Probably about 10 years ago I bought a lot of four wooden planes on eBay. One was marked from plane manufacturer John Veit, so let’s explore its genealogy a little. It’s a 22″ (fore?) plane, made of either beech or applewood, with plane makers mark on the toe. It has a double-iron. John Veit was a plane maker from Philadelphia (whose address is clearly marked on the plane), from around 1860 to about 1904.
Smaller plane makers like this probably didn’t have their own catalogs, and therefore often sold through dealers. One such catalog was J.B.Shannon – the planes of John Veit appeared in the 1873 “Illustrated Catalogue and Price List of Carpenters’ Tools“, as “Veit’s City Made Warranted Bench Planes”.
The blade and cap iron are from W. Greave & Sons. William Greaves was a cutlery manufacturer, anf razorsmith in Sheffield, who started in 1787, with his sons joining the company in 1817. In 1823, the Greaves family built the Sheaf Works, the first integrated steel works in Sheffield. They were manufacturing table knives, razors and edge tools. The company was dissolved in 1850, and steel and tool side of the business was bought by Thomas Turton & Sons, who continued using the Greaves & Sons’ mark. The cap iron is stamped “SHEAF WORKS”.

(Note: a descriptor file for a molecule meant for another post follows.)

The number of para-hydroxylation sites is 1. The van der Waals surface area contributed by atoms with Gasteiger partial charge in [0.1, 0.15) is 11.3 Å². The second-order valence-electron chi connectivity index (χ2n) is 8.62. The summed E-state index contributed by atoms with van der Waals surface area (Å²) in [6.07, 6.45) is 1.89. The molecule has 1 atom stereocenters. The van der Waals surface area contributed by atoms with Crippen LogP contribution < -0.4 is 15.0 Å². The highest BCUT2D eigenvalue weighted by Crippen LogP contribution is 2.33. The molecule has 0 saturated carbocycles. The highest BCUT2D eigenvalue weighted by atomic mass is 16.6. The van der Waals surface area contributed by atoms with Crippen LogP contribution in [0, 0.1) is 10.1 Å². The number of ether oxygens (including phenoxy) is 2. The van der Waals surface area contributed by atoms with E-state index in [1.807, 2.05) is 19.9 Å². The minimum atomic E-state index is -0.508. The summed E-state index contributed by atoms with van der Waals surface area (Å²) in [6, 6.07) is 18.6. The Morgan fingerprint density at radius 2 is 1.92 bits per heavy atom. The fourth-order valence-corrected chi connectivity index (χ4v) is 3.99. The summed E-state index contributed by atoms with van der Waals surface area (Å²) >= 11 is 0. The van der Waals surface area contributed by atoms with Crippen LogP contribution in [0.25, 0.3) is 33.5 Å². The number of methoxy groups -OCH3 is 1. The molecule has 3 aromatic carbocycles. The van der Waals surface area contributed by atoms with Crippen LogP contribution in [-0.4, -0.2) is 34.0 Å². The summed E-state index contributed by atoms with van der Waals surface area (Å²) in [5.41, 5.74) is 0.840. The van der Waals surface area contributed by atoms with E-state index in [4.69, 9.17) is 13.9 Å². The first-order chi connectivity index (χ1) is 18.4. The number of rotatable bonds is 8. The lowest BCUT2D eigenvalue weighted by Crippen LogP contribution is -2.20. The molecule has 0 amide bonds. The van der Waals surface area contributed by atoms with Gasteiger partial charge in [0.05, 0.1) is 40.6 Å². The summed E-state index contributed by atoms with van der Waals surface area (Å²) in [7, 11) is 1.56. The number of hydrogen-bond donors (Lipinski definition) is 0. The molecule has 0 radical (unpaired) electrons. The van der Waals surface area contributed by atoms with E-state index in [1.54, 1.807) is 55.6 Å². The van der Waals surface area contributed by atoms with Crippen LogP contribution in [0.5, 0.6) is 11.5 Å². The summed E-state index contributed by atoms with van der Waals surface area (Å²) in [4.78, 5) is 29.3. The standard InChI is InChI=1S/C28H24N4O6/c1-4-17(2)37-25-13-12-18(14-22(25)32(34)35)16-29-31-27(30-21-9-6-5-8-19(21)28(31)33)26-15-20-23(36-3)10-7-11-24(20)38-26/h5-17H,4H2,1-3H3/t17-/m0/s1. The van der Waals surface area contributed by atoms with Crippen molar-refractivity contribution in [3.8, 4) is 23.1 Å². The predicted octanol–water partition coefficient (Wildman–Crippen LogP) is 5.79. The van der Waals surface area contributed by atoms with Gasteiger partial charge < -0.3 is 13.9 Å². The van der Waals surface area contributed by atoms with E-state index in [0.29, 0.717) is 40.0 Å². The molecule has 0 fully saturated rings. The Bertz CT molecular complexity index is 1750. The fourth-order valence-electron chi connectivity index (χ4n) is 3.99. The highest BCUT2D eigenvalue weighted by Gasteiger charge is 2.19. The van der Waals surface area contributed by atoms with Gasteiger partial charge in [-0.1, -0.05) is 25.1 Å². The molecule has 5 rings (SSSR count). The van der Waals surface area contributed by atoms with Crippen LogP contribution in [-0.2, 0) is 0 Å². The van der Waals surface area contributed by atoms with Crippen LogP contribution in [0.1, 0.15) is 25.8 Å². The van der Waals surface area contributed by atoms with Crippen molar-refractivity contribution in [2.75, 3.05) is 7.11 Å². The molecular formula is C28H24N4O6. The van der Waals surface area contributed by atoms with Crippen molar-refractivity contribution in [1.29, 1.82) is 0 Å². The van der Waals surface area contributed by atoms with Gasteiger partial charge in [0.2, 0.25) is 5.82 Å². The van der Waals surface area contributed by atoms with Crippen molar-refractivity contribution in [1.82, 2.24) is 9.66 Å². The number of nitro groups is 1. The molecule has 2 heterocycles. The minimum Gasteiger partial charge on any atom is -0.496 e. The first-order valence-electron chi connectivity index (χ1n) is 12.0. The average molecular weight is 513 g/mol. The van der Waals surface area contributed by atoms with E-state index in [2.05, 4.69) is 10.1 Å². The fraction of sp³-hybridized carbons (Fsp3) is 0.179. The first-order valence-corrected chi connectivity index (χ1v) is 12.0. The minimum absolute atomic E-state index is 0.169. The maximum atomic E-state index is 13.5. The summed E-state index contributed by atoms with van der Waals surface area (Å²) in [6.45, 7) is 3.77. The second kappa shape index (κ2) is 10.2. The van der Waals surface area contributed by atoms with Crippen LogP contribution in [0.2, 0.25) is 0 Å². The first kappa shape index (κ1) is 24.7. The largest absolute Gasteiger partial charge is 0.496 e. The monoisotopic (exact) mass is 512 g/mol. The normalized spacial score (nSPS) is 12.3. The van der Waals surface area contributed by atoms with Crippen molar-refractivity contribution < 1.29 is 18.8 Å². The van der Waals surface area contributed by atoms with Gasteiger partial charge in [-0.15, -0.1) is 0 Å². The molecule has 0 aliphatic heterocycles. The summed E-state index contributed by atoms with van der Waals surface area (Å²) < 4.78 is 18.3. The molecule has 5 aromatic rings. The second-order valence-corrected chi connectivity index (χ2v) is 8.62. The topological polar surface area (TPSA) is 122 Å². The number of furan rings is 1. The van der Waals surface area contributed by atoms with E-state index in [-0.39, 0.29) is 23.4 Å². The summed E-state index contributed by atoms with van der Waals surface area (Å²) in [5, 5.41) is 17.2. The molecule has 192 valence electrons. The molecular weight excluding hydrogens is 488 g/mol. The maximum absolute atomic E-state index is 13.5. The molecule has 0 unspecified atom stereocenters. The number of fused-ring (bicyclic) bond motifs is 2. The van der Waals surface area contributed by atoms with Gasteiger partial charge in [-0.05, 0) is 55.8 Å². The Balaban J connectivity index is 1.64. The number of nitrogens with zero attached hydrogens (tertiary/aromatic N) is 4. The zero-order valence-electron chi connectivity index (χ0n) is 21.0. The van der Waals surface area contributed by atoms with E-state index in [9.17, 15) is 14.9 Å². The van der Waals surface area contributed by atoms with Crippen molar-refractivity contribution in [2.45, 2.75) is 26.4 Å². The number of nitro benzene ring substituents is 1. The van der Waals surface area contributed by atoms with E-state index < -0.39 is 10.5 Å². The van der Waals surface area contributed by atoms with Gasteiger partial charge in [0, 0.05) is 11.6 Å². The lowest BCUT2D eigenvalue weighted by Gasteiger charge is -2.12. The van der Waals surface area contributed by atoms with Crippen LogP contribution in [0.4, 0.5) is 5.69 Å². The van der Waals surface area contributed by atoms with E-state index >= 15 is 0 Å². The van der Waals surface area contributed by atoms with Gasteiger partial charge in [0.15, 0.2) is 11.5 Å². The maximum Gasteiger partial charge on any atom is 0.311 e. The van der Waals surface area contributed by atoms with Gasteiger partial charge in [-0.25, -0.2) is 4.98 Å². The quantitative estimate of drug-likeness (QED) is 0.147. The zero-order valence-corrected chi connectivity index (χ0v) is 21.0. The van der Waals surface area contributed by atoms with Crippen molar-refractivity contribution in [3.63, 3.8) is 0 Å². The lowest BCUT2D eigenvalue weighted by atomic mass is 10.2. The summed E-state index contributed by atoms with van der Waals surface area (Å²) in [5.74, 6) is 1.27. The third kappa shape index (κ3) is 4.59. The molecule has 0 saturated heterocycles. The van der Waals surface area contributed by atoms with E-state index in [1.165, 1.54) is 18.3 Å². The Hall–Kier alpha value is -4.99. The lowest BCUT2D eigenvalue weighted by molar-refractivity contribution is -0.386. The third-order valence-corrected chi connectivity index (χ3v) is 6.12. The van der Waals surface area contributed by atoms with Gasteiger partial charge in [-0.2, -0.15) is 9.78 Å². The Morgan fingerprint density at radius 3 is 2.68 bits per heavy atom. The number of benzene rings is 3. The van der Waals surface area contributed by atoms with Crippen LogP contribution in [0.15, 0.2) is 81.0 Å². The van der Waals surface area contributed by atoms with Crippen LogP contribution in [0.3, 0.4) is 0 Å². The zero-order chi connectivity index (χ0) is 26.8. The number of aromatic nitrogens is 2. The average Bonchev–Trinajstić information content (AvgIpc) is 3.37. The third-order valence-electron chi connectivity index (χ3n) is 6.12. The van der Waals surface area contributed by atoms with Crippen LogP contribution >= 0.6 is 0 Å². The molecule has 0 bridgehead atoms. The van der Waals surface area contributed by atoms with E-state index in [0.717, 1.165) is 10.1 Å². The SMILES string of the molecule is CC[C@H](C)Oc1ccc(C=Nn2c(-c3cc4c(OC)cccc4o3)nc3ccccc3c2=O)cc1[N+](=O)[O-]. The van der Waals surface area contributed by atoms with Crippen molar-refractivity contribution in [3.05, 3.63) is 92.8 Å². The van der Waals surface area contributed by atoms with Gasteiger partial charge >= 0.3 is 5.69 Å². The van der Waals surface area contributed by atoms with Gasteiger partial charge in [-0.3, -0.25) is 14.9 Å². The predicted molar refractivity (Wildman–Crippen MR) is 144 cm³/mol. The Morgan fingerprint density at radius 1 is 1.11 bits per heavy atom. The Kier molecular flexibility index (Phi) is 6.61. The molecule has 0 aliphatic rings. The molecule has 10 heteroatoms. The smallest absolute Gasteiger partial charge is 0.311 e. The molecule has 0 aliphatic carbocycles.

So how did an English plane blade and iron get onto an American made plane body? Well it turns out Greaves & Sons exported a good amount of their production to America, and the Sheffield directories actually listed them as “American merchants”.
Carl Bopp, “Made in Philada: No. 4”, The Chronicle of the Early American Industries Association, March (2004)